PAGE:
Court finds Qld. police goons guilty of thuggery and corruption
What charmers they are!
POLICE crash tackled, kneed and punched an Aboriginal man with excessive force before falsely charging him and trying to cover it up, a judge ruled.
The Crime and Misconduct Commission have been asked to investigate alleged police misconduct and brutality in Cape York after the damning court judgment.
The family of Patrick Darren Gibson, 36, of Hope Vale, yesterday said the ruling by a District Court judge, upholding a magistrate's finding of excessive force, was "a win for the little man". "Police can't get away with bashing and bullying our people", Mr Gibson's parents Victor and Priscilla Gibson said. "But worse, they lied about it, slapped false charges on him, and tried to cover it up."
A heavily intoxicated Mr Gibson, celebrating his birthday in Cooktown, was a passenger in a car stopped at an alcohol road block on November 30, 2006. The slightly built man got out of the car and allegedly became abusive before he was crash tackled into a ditch by an officer.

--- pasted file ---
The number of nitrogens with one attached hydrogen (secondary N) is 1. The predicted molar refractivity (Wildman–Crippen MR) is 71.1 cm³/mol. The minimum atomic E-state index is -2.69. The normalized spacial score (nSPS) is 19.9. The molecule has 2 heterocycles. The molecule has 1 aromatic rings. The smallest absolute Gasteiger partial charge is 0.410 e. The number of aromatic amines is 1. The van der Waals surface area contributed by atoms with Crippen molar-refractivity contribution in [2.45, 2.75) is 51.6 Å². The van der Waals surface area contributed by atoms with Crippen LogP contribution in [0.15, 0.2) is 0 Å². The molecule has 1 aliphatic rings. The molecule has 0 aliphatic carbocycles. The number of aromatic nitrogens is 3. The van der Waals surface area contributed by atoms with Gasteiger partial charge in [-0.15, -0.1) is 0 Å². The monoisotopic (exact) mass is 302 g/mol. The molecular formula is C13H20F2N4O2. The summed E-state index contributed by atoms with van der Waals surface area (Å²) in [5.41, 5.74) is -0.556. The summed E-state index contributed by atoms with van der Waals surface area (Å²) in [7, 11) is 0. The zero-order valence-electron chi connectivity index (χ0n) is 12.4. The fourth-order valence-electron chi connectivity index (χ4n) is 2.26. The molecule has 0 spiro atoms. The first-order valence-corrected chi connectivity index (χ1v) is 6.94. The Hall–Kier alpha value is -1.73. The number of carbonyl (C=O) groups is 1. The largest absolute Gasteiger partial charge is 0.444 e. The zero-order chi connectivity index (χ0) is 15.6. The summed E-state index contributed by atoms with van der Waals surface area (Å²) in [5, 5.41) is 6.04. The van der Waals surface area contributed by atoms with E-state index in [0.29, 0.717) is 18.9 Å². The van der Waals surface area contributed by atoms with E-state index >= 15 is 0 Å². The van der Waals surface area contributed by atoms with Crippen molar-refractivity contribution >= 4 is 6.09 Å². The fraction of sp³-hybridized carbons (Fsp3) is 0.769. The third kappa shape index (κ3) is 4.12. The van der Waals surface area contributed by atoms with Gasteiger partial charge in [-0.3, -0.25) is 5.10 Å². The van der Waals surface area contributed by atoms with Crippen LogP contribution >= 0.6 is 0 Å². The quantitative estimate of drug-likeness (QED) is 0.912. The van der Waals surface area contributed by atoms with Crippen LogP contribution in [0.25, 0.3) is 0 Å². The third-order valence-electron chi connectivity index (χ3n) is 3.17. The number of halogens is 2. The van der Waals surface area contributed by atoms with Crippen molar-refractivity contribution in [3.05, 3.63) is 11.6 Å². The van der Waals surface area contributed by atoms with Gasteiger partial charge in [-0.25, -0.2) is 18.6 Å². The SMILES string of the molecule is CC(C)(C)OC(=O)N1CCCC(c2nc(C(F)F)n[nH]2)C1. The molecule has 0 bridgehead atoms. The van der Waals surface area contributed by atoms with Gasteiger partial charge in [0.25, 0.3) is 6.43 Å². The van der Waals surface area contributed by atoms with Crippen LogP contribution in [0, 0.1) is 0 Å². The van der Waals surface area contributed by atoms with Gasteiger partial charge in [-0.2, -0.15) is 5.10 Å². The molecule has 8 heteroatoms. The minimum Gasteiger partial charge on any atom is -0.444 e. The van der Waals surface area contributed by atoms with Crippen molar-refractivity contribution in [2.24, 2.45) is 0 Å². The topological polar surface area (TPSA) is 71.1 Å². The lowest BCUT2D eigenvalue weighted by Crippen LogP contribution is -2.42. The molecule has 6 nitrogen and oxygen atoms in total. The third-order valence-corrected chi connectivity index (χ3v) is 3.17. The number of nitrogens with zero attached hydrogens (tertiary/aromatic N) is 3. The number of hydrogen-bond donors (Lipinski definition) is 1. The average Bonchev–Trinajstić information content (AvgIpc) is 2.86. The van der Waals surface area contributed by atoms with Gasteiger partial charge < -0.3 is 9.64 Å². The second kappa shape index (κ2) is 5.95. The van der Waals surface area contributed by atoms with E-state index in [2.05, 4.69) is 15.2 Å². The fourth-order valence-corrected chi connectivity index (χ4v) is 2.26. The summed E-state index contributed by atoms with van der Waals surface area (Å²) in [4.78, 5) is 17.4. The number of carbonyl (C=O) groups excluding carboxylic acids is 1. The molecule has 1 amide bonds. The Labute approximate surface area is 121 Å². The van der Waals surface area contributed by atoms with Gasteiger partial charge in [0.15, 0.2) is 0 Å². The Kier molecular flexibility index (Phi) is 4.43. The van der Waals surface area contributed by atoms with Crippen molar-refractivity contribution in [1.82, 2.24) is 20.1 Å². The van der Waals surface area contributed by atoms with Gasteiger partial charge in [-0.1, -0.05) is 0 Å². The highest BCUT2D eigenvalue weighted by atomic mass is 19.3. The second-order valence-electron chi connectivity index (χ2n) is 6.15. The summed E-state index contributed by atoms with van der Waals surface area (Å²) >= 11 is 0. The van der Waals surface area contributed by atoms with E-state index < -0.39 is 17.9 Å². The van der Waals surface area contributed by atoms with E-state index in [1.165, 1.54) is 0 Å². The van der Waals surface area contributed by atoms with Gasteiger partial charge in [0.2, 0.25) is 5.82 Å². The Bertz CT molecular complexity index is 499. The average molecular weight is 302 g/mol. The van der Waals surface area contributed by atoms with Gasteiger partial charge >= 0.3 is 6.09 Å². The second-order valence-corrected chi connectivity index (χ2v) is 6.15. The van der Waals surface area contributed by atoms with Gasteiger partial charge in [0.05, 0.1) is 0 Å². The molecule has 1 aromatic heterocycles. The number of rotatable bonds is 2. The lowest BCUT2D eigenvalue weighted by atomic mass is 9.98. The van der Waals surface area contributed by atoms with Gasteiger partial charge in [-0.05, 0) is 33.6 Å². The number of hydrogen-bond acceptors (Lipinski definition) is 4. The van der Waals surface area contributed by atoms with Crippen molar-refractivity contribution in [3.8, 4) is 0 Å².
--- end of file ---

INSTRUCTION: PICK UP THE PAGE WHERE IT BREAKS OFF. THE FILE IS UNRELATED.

Witnesses claimed police exaggerated the level of abuse heaped upon them and accused them of overreacting. They said one officer crash tackled Mr Gibson, punched him in the stomach, then put his knee into Mr Gibson's back and pulled his head up by the hair while another officer punched him twice in the face.
Mr Gibson was arrested and later taken to hospital by his father, suffering cuts, bruises and grazes to his face and arms. He was charged with public nuisance, assaulting police and obstructing an officer.
In 2008, Cooktown Magistrate Alan Comans handed down a finding of excessive force and ruled that Gibson had no case to answer. He ordered the police pay costs. Yesterday, Cairns District Court Judge Sarah Bradley dismissed two appeals by the QPS. She upheld the earlier ruling to acquit the victim and award costs.
Defence lawyer Stephen O'Reilly, of O'Reilly Stevens Bovey, said the CMC could now move on a complaint and investigation into alleged police brutality and misconduct.
The Queensland Police union did not want to comment but said it had not funded the legal action.